FOXBOROUGH, Mass. – Plenty went wrong for the New England Revolution in 2010.
Throughout the season, head coach Steve Nicol lamented untimely mistakes and his young side’s struggles in maintaining possession – not to mention an absurd 182 man-games lost because of injuries – factors which all contributed to the Revs conceding a league-high 50 goals and missing out on the postseason.
Yet the issue which was often most scrutinized was the Revolution’s lack of scoring, as the club registered just 32 goals to establish a club-record low in the category. The Revs were shut out 11 times in 30 regular-season games, while they managed multiple goals just nine times.
So after taking a look at the Revolution’s goalkeepers, defenders and midfielders earlier this week, I’ll close out my evaluation of the club’s roster with an assessment of those charged with the primary task of putting the ball in the back of the net: the forwards.
Forwards (Kheli Dube, Kenny Mansally, Marko Perovic, Zack Schilawski, Ilija Stolica)
After mixing and matching forward combinations through much of the spring and summer months, Nicol settled on the Serbian pairing of Marko Perovic and Ilija Stolica for the second half of the 2010 season after Stolica signed in late July. The combo worked to decent effect as the Revs scored 14 goals in the 11 matches in which Perovic and Stolica started alongside each other up top.
Both return for the 2011 season, but Perovic is a natural midfielder and the Revs would likely prefer he return to the left wing under ideal circumstances. The Revolution’s 2010 Most Valuable Player led the team with six regular-season goals – the lowest total to ever top the Revs’ scoring chart – but three of those strikes came direct from set pieces.
Kheli Dube, Kenny Mansally and Zack Schilawski provide three more intriguing forward options, although the trio struggled with consistency in 2010.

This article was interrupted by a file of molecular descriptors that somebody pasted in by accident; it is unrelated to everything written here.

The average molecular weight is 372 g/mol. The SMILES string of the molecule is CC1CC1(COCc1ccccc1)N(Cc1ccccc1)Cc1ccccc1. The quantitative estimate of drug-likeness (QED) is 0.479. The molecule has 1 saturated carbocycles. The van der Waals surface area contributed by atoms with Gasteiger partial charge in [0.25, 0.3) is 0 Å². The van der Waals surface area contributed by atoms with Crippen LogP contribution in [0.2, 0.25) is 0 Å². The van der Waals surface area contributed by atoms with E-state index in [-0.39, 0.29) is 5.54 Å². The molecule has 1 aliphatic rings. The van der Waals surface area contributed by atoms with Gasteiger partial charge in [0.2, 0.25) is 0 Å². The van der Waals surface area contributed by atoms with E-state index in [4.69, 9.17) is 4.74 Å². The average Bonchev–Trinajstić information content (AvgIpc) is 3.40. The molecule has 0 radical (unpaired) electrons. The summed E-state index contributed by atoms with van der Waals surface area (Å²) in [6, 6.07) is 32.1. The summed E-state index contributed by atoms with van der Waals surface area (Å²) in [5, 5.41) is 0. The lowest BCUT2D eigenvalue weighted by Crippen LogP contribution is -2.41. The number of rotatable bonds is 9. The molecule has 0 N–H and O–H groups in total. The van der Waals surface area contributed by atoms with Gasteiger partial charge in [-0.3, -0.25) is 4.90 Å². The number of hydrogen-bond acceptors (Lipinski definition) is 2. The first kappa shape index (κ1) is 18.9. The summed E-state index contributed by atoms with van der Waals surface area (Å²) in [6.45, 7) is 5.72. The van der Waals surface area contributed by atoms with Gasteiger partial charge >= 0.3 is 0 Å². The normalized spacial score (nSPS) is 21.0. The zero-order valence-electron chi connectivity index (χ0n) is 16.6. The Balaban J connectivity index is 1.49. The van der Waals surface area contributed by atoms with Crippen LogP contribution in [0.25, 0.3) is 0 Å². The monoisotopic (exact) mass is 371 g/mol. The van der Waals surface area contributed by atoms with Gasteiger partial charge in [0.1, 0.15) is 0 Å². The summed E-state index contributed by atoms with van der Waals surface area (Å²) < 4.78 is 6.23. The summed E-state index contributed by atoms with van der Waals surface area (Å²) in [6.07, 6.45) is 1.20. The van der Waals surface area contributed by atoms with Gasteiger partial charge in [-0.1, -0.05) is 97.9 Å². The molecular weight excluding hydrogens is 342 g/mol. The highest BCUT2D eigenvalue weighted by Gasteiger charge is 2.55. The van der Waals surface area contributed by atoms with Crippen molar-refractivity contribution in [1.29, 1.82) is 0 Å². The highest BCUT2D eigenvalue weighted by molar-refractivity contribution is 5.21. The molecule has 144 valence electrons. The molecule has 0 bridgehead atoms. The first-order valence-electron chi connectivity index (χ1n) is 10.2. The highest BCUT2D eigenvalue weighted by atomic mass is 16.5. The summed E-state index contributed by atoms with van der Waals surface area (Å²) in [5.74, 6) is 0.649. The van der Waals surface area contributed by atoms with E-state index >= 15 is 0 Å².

Dube finished the season with two goals and a team-leading five assists, although both goals came while the Zimbabwean was filling in for Sainey Nyassi on the right wing. When the season ended, Dube had scored two goals in four appearances as a right midfielder, while he’d gone goalless in 16 appearances as a forward.
Mansally has spent the first three years of his MLS career bouncing back and forth between forward and midfield, with the young Gambian’s stated preference to be on the left wing. His 2010 season started with a bang, coming off the bench to score twice and lead the Revs to a 2-0 win over D.C. United on April 3 at RFK Stadium, earning MLS player of the week and goal of the week honors in the process. But Mansally scored just once more in his next 19 appearances – which were split between forward and midfield – and finished the campaign with three goals.
Like Mansally, first-round draft pick Schilawski could not have started the 2010 season any better. After making his professional debut in the season opener against the LA Galaxy, Schilawski had a dream home debut two weeks later by scoring a hat trick in a 4-1 thrashing of Toronto FC on April 10 at Gillette Stadium. He added two more goals by the end of May and was on pace to break the MLS rookie goal-scoring record. Schilawski eventually cooled off, however, and despite a hard-working approach, finished the season scoreless in his last 14 appearances.
Technically, both Shalrie Joseph and Diego Fagundez could be listed as potential forwards, as well, but I’ve kept them off for separate reasons. Joseph scored a team-leading eight goals while serving as a makeshift forward in 2009, but the dominant midfielder is too important for the Revs in the middle of the field for him to be playing anywhere else. Meanwhile, Fagundez turns 16 on Feb. 14 and likely still has plenty of developing to do before he’s ready to step onto a professional field as either an attacking midfielder or forward.
All told, Revolution forwards combined for 17 goals in 2010, plus the two scored by Dube while playing as a right midfielder. As a total, that doesn’t seem like an awful haul, but the Revs will undoubtedly be in search of both better service and better finishing in 2011.